I’ve been on quite a few BA flights with less experienced crew, who take it upon themselves to implement the invented rule that states that dividers must be lowered during take off and landing. This leads to prolonged periods of awkwardness where you attempt to avoid eye contact with somebody facing you, with their head approximately three feet from your own.
Once I had finished taking my photos the male member of the upstairs cabin crew came to take my PDB order. Full of champagne from my stint at The Concorde Room I asked for water, in a bid to rehydrate.
The male FA returned with a tray containing a bottle of mineral water as well as one of the new drinking glasses. This is the kind of glass you’d expect at a restaurant, quite a change from the usual tray of pre-poured drinks, served in thick-walled miniature thimbles.
At this stage I was also given one of the brand new White Company amenity kits. This is an enormous step up from the big cloth bags that BA still gives to business class passengers on the majority of their routes. Bags which I have previously described as blue sacks of despair. A description which I am sticking to.
Immediately after being handed my water and amenity kit I was presented with the impressive new Do&Co menu.
Do&Co is an Austrian company famed for providing some of the best catering in the airline industry, including the enormous coffee menu on Austrian and the food and beverages at the Lufthansa First Class lounges in Frankfurt.
Whilst the LHR-JFK route is a trial run for the full Do&Co service (including menus, glassware and full staff training) this route has featured standalone Do&Co catering for quite some time. As such, regular New York passengers may not see as dramatic a change in the catering as they might expect…
The wines and coffee have not changed at all. Whilst the wines are fine, the lack of proper coffee on BA is a major pet peeve of mine. Every time I board a long haul BA flight I tend to board late as I’m usually busy finding my last proper espresso, before the hours long drought ensues. Coffee is the fuel on which most businesses run, so its absence on BA’s Business Class is notable.
Shortly after take-off the crew did the rounds with a drinks trolley, which I thought was strange given that the new service calls on staff to deliver drinks by hand. I ordered a G&T and as I was the last passenger to be served the gentleman serving my drink had a moment to strike up a conversation with me.
I learned that he had previously served aboard Concorde and enjoyed hearing his stories from that golden era. When I mentioned to him that my main reason for flying was to experience the new catering he said, “ah, you’ve probably noticed what’s gone wrong then haven’t you?”
I said that I was surprised to see a drinks trolley, at which point he confided in me that a large number of items had not been loaded onto this flight, including the over-arm wine carriers and the starter and dessert trollies.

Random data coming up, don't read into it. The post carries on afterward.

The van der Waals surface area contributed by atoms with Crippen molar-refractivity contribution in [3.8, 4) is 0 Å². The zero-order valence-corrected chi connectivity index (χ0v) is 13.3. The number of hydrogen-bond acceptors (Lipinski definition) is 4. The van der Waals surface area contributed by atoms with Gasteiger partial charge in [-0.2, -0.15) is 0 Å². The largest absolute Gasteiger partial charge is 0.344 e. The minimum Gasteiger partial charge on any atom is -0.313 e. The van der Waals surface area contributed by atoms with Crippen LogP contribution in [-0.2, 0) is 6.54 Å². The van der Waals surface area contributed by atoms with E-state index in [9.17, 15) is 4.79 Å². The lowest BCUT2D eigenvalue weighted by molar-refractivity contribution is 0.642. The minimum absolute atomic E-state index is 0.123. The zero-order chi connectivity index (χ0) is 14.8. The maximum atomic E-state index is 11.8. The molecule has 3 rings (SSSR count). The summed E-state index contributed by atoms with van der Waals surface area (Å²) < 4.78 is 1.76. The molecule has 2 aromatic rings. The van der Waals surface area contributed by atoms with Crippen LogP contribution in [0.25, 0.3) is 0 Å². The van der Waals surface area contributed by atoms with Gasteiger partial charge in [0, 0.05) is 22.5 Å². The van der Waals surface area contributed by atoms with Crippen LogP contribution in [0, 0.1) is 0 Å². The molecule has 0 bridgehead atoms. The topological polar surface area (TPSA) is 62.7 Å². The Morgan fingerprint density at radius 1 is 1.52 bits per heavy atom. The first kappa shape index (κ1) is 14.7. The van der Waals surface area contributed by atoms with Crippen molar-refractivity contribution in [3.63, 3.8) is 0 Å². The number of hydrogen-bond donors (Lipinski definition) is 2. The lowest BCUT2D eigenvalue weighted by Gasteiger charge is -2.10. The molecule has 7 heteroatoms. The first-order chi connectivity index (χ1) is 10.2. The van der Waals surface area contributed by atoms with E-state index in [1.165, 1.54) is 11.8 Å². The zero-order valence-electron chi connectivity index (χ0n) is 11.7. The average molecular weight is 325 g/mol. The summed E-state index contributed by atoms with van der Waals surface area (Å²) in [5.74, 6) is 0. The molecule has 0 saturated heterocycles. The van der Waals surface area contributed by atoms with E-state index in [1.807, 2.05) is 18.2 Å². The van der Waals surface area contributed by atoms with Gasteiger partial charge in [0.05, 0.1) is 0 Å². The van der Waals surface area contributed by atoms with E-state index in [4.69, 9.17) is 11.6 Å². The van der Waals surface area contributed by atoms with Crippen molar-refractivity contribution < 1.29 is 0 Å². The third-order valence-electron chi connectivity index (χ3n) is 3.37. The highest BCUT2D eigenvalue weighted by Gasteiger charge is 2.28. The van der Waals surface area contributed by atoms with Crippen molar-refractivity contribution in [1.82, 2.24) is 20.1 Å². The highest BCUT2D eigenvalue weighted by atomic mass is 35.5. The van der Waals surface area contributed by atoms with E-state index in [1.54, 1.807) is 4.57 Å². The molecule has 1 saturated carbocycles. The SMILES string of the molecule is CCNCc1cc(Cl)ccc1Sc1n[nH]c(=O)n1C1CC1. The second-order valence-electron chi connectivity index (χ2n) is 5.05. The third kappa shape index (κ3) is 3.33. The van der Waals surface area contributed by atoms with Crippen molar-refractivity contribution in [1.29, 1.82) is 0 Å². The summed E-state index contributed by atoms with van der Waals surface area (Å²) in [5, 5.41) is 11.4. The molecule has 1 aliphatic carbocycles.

A bit of a shame but at least the new glassware, cutlery and food made it on board!
I was given the ingredients for my G&T rather than having it poured for me in the galley, as per the new service standards, which suited me just fine ? The new cut crystal style tumblers are bang on trend and bring a distinctly British flair to the drinks service. The large ramekin of warmed nuts is a very real improvement over the little bags of ‘Out of Africa’ cashews.
At this stage I was asked what I would like to eat, I would have liked to see the different options on the trolley but went with what seemed like the lightest options, given that I would be enjoying a multi course tasting menu over the course of several hours at Alinea later in the day.
My choices for LHR-JFK (BA173 December 2017)
Loch Fyne smoked salmon tartare with wasabi crème fraîche
Grilled Cornish Dover Sole with Mediterranean lentils, celeriac mousseline and lemon butter
Do&Co’s double chocolate medley
I was extremely impressed with the new meal presentation. The tablecloth is still part of a tray service, rather than being placed on the table first (a la Qatar Airways) but now it is at least large enough to fully cover the table. The cut crystal style glass made another appearance as did the enormous stemless wine glass (previously given to me with my bottled water). BA and VS have always had a reputation for serving generous measures of alcohol but with this new glass they really take it to another level!
The napkin is more substantial and pleasingly textured. The shape of the plate also gives this more of the air of a restaurant meal, than one served at 36,000 feet.
Perhaps most impressive of all is the 1/5th of the tray taken up by the bread and its accompaniments. Previously you were only given olive oil when ordering a salad, otherwise it was strictly on request only. Now the oil not only comes as standard but also includes a dipping bowl.
Given that my main course was clearly heated as a single dish, rather than heating and assembling separate ingredients, this was quite good. The ingredients were full of flavour but only the celeriac puree seemed to be cooked to the correct temperature.
Other airlines do take the time to assemble dishes in business class, cognisant of the fact that protein and vegetables cook at different speeds when heated to the same temperature.
The last time that I flew LHR-JFK on BA Club World, before this trip, was in June of 2016. Whilst I am happy that BA is investing in the full Do&Co service, as opposed to just the food items, my personal take is that the food itself has not changed a great deal at all on this route.